Developing countries cannot support themselves with their education; they need foreign aid. Only 20% of aid education goes to these countries, and it costs only $1.25 per day in developing countries to provide 13 years of schooling. If these countries could invest only 15 cents more per child, it would make all the difference. The gap to provide quality education to all children by 2030 is $39 billion, while GPE encourages these countries to contribute 20% of their national budget to education, 45% of it to primary education. The problems do not end here, there are not enough teachers to teach in these countries, and those who teach are untrained. In Africa, there are not enough schools; children are forced to learn in overcrowded classrooms, classrooms fall apart, or the learning process takes place outside in the sun's heat. They lack textbooks, school supplies, and other necessary tools. In Malawi, there is an average of 130 children per classroom in first grade; in Chad, 1 in 7 schools has potable water, and 1 in 4 has a toilet. (Rueckert Phineas 10 Barriers to Education That Children Living in Poverty Face)
One of the cruelest barriers to education is gender inequality. In most developing countries, girls have higher chances of being excluded from the right to education than boys. According to UNESCO, up to 80% who are currently out of school probably will never start school. This rate is 16% for boys. (11 UNEXPECTED BARRIERS TO EDUCATION AROUND THE WORLD)
Over 130 million young women around the world are not enrolled in school. One in three girls is married before the age of 18 and will drop out of school. Educating these girls benefits these families and societies, but they are often missed out due to prejudices that it is more worthwhile to educate a boy than a girl. Girls are forced to take care of younger siblings and work in homes. Girls are also embarrassed to participate in class due to a lack of hygiene and toilet facilities. (Rueckert Phineas 10 Barriers to education that children living in poverty face)
There are many children with a lot of potential and eager to learn but cannot due to a lack of access to transportation. Children are unsafe going from home to school, being endangered by climate, animals, or other humans.(Mathew Lynch, HOW TO IMPROVE ACCESS TO EDUCATION AROUND THE WORLD)
Using technology, designing lessons for learning at home, being mentored by older advanced students, providing safe means of transportation are methods to lower the number of children in this category from not going to school. (Janine Bowen, Ask the Expert: How is Education Different Around the World?)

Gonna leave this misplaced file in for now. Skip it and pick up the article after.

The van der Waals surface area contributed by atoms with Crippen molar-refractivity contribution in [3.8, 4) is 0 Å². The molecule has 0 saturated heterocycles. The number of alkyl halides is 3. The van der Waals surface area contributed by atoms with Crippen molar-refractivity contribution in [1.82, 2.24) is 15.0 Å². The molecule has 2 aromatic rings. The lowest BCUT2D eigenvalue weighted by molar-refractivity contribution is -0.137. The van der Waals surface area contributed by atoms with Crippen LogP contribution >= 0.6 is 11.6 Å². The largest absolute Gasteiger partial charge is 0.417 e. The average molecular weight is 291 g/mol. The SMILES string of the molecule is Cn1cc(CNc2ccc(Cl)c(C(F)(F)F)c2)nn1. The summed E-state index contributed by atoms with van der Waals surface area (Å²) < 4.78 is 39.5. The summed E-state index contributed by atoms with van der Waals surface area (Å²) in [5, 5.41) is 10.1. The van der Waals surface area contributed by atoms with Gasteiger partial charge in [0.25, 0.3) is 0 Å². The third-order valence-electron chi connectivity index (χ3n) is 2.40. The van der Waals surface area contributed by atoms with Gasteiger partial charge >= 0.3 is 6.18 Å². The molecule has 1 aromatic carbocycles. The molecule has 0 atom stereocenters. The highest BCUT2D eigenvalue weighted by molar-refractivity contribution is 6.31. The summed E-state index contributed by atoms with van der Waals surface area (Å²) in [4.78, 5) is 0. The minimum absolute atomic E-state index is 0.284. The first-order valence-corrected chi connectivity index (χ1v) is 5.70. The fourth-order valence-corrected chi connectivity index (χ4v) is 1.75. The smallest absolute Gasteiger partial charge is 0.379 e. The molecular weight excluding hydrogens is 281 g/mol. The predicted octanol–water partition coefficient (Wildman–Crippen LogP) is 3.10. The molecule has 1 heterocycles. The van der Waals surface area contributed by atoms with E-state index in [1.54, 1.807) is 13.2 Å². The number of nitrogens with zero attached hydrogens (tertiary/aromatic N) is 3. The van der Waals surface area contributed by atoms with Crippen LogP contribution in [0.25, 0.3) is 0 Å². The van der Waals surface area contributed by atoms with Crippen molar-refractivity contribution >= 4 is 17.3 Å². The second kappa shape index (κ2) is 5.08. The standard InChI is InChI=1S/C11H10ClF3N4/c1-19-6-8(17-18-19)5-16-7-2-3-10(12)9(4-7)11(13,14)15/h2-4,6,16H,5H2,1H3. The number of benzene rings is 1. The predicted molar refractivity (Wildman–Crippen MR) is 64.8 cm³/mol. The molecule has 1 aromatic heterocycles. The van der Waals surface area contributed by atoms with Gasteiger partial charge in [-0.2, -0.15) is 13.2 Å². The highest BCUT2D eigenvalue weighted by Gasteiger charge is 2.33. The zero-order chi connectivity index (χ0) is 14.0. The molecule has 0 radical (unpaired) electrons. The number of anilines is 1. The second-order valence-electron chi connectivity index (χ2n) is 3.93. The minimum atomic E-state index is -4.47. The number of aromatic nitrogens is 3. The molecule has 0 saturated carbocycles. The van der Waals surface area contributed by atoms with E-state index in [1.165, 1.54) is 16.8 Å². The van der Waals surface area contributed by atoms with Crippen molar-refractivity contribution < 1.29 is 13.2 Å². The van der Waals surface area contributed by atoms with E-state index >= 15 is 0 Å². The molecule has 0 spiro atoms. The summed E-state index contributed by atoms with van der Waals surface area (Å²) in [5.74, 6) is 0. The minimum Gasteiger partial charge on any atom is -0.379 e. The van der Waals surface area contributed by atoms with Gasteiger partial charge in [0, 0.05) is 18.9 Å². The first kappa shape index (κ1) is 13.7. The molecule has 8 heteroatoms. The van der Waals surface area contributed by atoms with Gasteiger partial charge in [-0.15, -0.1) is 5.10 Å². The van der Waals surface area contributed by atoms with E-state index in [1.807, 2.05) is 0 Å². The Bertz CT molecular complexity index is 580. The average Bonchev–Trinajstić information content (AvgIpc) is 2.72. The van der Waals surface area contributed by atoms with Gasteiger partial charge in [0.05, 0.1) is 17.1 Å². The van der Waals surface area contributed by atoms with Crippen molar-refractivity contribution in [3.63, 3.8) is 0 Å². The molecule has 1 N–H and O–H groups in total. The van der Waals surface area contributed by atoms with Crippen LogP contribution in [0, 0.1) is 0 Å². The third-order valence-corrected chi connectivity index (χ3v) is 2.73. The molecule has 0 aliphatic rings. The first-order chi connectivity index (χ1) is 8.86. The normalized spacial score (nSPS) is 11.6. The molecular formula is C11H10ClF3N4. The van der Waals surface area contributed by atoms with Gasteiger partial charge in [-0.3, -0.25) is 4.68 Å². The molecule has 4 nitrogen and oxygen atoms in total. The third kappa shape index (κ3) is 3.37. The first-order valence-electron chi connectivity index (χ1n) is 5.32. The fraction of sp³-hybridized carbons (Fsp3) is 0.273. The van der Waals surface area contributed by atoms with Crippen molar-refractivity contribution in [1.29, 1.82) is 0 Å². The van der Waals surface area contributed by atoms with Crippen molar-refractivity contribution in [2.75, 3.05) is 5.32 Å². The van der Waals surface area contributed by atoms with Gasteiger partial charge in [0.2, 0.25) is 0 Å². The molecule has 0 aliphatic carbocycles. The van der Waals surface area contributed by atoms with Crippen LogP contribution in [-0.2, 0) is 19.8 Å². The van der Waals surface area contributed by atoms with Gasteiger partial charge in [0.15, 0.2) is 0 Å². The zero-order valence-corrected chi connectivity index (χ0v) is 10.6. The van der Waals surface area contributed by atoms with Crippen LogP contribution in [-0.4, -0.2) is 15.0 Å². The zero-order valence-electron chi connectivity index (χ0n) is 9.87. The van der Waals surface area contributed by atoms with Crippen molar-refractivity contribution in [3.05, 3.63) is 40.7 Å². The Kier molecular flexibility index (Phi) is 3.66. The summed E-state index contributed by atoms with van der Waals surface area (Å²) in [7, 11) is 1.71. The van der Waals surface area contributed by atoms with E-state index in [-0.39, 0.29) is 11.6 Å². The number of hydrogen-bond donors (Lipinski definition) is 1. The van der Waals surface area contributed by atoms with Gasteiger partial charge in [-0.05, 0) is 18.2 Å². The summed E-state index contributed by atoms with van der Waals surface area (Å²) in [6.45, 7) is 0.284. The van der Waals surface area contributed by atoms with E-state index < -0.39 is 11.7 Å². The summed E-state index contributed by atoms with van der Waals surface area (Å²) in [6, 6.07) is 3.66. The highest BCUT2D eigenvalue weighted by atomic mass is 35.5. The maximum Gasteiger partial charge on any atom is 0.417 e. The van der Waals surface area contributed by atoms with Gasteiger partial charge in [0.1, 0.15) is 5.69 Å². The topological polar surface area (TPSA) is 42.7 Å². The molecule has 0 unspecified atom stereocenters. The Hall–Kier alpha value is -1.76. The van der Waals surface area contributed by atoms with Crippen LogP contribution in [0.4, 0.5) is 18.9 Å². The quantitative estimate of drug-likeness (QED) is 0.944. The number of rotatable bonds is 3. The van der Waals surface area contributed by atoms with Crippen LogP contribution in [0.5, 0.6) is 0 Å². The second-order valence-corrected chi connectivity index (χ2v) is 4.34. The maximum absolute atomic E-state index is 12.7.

Another negative factor worth mentioning is living in a country in conflict or at risk of conflict. There are many casualties among the civil population, and school institutions are destroyed. Children exposed to violence drop out of school. The number of children living in countries affected by conflicts is 250 million; more than 75 million children are currently in need of educational support in 35-crisis-affected counties. (Marusa Romih A Global Education Crisis: ) The conflict prevents everything from functioning; teachers and students flee their country to save their lives, and the learning process keeps disrupting. Without support from outside countries, these children will not be able to reach their full potential in order to rebuild their country and communities (Rueckert Phineas 10 Barriers to education that children living in poverty face)
Education is a fundamental right, and all human beings should access knowledge if we want a society and world to be better than what it was in the past. Technology can offer us the means by providing the learning materials in many countries, but this is very far-reaching in developing countries with so much work ahead to do. The situation is better than it was in the past, but still, there is a need for constant improvements. If we want change in any part of the world, we have to consider providing change for the better all across the world. There are charities, organizations, and individuals who volunteer to make a better change in education worldwide. Education empowers and enlightens individuals and societies, and we cannot deny the importance it has in our lives. This is a cause worth standing for; it means standing for the future. (Marusa Romih, A Global Education Crisis: The Lack of Access to Education in Developing Countries )References: